How Gap leverages data and AI for retail success
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As data becomes the new oil, organizations across sectors are racing to leverage their (often siloed) information management systems and drive value across functions with viable AI applications. The need has surged the demand for competent data scientists and analytics professionals, but even with the proper talent, bringing data-driven products to life can be quite a task. According to two Gartner reports, just 53% of AI and ML projects make it to production and 85% of the lot typically fail to deliver on their intended results.
Despite the challenges, including data quality issues, Gap, which is one of the biggest clothing and accessories retailers in the world, has come out with the successful implementation of data and AI to solve key business problems.
“We have truly accelerated our data journey. In fact, one of the first priorities I was given as I came into this role is how can we actually accelerate our data journey and make AI a part of the DNA for how we do our work within Gap,” Heather Mickman, the interim CIO of the company, said during a panel at Venturebeat’s Data Summit.
The Gap data journey
Initially, Gap was leveraging traditional BI (business intelligence) capabilities and operational reports to take day-to-day decisions. Then, Mickman said, the company started investing in data science and analytics teams, which worked with the IT teams to experiment with data and come out with potential business use cases.
“We worked through slow cycles to create bespoke datasets to enable different hypotheses for different use cases. And, after that, we moved to our next evolution what we have today – the Gap data platform,” she said. The solution is driving the shift from manual data curation and experimentation to self-service (consumption-ready datasets curated in a catalog), allowing teams to perform AI/ML on-demand and truly embed it into data decisioning.
In addition, the CIO emphasized that the company has also exited most of its data centers and shifted to the cloud to leverage cloud-native capabilities while focusing on data and data science projects.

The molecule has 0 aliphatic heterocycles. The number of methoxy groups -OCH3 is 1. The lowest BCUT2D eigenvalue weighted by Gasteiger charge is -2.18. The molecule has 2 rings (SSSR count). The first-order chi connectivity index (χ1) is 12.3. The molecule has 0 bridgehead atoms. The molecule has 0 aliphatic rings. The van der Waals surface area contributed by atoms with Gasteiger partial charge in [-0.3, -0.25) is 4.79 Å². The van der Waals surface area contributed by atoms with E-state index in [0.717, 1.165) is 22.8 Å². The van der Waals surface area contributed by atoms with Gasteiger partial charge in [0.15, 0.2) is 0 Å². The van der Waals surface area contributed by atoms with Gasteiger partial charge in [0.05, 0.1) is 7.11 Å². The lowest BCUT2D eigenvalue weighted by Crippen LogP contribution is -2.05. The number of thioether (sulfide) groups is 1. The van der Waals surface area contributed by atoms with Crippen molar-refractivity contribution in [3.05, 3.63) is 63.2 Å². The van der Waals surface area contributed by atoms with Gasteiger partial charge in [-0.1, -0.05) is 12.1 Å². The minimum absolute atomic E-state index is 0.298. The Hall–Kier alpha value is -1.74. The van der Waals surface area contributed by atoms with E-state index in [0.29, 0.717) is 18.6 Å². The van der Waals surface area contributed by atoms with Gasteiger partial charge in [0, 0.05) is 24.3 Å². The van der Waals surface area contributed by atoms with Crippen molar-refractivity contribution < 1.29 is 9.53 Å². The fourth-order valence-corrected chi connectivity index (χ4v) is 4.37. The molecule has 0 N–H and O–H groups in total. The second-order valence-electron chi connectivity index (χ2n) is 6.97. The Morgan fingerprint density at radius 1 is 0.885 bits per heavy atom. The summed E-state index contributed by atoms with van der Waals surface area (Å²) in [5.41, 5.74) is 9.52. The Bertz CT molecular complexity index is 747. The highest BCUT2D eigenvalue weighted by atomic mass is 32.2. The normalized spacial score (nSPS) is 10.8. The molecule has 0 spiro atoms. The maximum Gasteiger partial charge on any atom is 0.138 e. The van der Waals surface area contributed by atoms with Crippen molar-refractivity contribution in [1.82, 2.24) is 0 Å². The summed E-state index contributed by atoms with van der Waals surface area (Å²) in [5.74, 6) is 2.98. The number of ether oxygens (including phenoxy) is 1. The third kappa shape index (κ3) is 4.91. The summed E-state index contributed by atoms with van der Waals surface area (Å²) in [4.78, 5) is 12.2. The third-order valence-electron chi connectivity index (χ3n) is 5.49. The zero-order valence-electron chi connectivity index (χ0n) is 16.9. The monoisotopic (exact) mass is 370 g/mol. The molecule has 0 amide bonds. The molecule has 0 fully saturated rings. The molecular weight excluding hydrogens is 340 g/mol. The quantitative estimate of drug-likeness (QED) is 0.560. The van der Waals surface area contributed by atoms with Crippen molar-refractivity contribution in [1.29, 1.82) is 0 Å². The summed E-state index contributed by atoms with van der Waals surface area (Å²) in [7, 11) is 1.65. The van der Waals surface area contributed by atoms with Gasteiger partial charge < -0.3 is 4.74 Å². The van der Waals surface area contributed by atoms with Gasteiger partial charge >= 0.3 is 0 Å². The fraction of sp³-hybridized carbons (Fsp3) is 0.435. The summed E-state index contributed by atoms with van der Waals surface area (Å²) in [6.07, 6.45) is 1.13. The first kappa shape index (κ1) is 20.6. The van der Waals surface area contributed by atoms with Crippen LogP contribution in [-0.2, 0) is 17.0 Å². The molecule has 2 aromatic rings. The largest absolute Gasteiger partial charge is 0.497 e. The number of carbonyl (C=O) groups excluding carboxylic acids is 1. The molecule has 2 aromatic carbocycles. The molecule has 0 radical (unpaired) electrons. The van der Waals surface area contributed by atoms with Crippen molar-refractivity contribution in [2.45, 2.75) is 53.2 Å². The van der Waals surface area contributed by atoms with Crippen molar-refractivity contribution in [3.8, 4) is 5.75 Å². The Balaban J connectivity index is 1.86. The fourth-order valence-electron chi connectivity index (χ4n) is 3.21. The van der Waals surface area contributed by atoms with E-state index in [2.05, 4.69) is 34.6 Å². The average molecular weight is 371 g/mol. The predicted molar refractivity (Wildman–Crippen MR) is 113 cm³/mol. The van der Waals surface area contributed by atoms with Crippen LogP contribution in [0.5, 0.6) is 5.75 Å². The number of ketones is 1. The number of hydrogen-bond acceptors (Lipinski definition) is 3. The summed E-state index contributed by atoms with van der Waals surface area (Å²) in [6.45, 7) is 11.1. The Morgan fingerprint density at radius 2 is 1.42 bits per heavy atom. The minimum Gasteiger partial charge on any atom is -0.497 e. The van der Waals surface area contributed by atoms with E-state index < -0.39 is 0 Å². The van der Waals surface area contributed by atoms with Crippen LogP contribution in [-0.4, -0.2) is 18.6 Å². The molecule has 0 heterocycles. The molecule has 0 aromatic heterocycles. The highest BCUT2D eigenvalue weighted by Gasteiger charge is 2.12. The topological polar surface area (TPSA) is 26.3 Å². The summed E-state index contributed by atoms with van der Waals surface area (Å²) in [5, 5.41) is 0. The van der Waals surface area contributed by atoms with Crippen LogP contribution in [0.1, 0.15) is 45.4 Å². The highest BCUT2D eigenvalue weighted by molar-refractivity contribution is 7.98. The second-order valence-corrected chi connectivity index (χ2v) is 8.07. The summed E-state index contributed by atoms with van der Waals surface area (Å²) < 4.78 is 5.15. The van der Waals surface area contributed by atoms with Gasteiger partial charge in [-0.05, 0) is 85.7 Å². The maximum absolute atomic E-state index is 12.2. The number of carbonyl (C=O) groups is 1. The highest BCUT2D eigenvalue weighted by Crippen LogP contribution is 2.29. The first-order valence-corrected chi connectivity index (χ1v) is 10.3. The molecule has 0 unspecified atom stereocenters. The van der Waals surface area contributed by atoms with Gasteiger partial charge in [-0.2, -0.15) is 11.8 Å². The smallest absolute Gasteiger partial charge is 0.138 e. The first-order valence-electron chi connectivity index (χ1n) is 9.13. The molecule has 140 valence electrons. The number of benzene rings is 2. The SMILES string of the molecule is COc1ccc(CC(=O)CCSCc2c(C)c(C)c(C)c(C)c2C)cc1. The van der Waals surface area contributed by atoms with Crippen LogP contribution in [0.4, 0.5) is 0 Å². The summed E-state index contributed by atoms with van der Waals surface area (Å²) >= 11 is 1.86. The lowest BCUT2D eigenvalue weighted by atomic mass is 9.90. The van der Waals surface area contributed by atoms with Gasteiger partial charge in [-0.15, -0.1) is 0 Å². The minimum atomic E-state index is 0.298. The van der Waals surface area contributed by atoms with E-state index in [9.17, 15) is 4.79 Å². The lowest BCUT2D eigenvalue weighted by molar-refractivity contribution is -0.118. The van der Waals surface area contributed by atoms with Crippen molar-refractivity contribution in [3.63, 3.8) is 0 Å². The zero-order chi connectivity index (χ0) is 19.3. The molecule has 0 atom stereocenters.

Cleaning data at source remains a top priority
As GAP’s data platform begins to open up within the organization, the company is keeping a close eye on ensuring that the information flowing through the pipeline remains clean and accurate.
“There are many nuances in terms of how you make that happen, but that needs to be intentional across each of the datasets,” Mickman said. “I don’t want to see our teams cleaning data midstream. It’s something that needs to happen at the source. Otherwise, you’re going to have different data going across the organization, creating a lot of confusion.”
She also stressed the importance of creating governance roles such as data owners, data stewards and who, within teams, has the ultimate accountability for datasets. Within Gap, these roles have been set up within product management teams as they have more of that business context than technology teams.
Applications to solve business problems
With this data platform and governance strategy, Gap has built some powerful downstream applications to solve key business challenges and drive efficiencies. The biggest one of the lot is an AI engine that forecasts demand in terms of what products are going to sell, where they’re going to sell, and when they will sell.
“It uses predictive analytics and processes various datasets, including sales data and product features, to influence buying, positioning, pricing for inventory across all of [the] Gap brands,” Mickman said while noting that the engine has significant potential to improve product availability and product margins.
Beyond this, the company has also developed AI-driven solutions to optimize inventory movement between Gap fulfillment centers and stores and help brands with size profiling.
“The Inventory optimization model goes to a fairly granular level…to understand dynamics of the sales and margins and what the potential is to ensure that we’re positioning (inventory) in a very smart way to satisfy our customer demand,” Mickman said.
Meanwhile, the size profile solution leverages ML to enable various brands owned by Gap to produce automated and more accurate size profiles that enhance their product coverage and customer satisfaction.
“We use different attributes that you might imagine like sales and inventory data to determine the size selling for a specific item in a store,” she said.
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